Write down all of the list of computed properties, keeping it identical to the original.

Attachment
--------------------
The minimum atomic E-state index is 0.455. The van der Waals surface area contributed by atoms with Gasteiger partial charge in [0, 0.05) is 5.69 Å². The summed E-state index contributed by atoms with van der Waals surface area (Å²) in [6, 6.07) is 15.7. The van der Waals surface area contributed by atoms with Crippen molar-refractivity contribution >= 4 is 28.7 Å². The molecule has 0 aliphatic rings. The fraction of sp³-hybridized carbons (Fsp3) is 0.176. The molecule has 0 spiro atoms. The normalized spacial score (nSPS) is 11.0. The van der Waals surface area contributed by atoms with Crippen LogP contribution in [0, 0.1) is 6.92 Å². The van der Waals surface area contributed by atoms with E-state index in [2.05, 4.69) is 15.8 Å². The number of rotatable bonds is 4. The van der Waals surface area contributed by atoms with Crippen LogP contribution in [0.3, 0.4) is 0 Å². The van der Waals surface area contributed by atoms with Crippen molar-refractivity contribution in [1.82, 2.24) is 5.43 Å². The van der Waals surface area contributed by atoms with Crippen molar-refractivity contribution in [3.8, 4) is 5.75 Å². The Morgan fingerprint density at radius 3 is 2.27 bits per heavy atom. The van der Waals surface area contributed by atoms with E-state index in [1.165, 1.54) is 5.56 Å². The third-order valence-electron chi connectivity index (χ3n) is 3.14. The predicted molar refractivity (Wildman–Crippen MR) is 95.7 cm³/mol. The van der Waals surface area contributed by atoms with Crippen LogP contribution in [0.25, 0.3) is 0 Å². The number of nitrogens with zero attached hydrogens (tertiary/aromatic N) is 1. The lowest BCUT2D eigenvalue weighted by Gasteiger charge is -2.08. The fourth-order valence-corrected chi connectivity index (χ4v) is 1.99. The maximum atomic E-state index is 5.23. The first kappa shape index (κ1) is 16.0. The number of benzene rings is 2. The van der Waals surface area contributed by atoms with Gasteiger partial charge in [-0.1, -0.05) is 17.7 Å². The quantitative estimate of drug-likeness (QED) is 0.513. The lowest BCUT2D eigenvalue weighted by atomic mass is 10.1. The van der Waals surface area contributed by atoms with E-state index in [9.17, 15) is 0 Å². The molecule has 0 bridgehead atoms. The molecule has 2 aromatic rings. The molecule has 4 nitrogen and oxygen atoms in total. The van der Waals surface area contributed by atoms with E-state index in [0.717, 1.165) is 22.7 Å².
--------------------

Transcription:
The minimum atomic E-state index is 0.455. The van der Waals surface area contributed by atoms with Gasteiger partial charge in [0, 0.05) is 5.69 Å². The summed E-state index contributed by atoms with van der Waals surface area (Å²) in [6, 6.07) is 15.7. The van der Waals surface area contributed by atoms with Crippen molar-refractivity contribution >= 4 is 28.7 Å². The molecule has 0 aliphatic rings. The fraction of sp³-hybridized carbons (Fsp3) is 0.176. The molecule has 0 spiro atoms. The normalized spacial score (nSPS) is 11.0. The van der Waals surface area contributed by atoms with Crippen LogP contribution in [0, 0.1) is 6.92 Å². The van der Waals surface area contributed by atoms with E-state index in [2.05, 4.69) is 15.8 Å². The number of rotatable bonds is 4. The van der Waals surface area contributed by atoms with Crippen LogP contribution in [0.3, 0.4) is 0 Å². The van der Waals surface area contributed by atoms with Crippen molar-refractivity contribution in [1.82, 2.24) is 5.43 Å². The van der Waals surface area contributed by atoms with Crippen molar-refractivity contribution in [3.8, 4) is 5.75 Å². The Morgan fingerprint density at radius 3 is 2.27 bits per heavy atom. The van der Waals surface area contributed by atoms with E-state index in [1.165, 1.54) is 5.56 Å². The third-order valence-electron chi connectivity index (χ3n) is 3.14. The predicted molar refractivity (Wildman–Crippen MR) is 95.7 cm³/mol. The van der Waals surface area contributed by atoms with Crippen LogP contribution in [0.25, 0.3) is 0 Å². The number of nitrogens with zero attached hydrogens (tertiary/aromatic N) is 1. The lowest BCUT2D eigenvalue weighted by Gasteiger charge is -2.08. The fourth-order valence-corrected chi connectivity index (χ4v) is 1.99. The maximum atomic E-state index is 5.23. The first kappa shape index (κ1) is 16.0. The number of benzene rings is 2. The van der Waals surface area contributed by atoms with Gasteiger partial charge in [-0.1, -0.05) is 17.7 Å². The quantitative estimate of drug-likeness (QED) is 0.513. The lowest BCUT2D eigenvalue weighted by atomic mass is 10.1. The van der Waals surface area contributed by atoms with E-state index in [9.17, 15) is 0 Å². The molecule has 0 bridgehead atoms. The molecule has 2 aromatic rings. The molecule has 4 nitrogen and oxygen atoms in total. The van der Waals surface area contributed by atoms with E-state index in [0.717, 1.165) is 22.7 Å².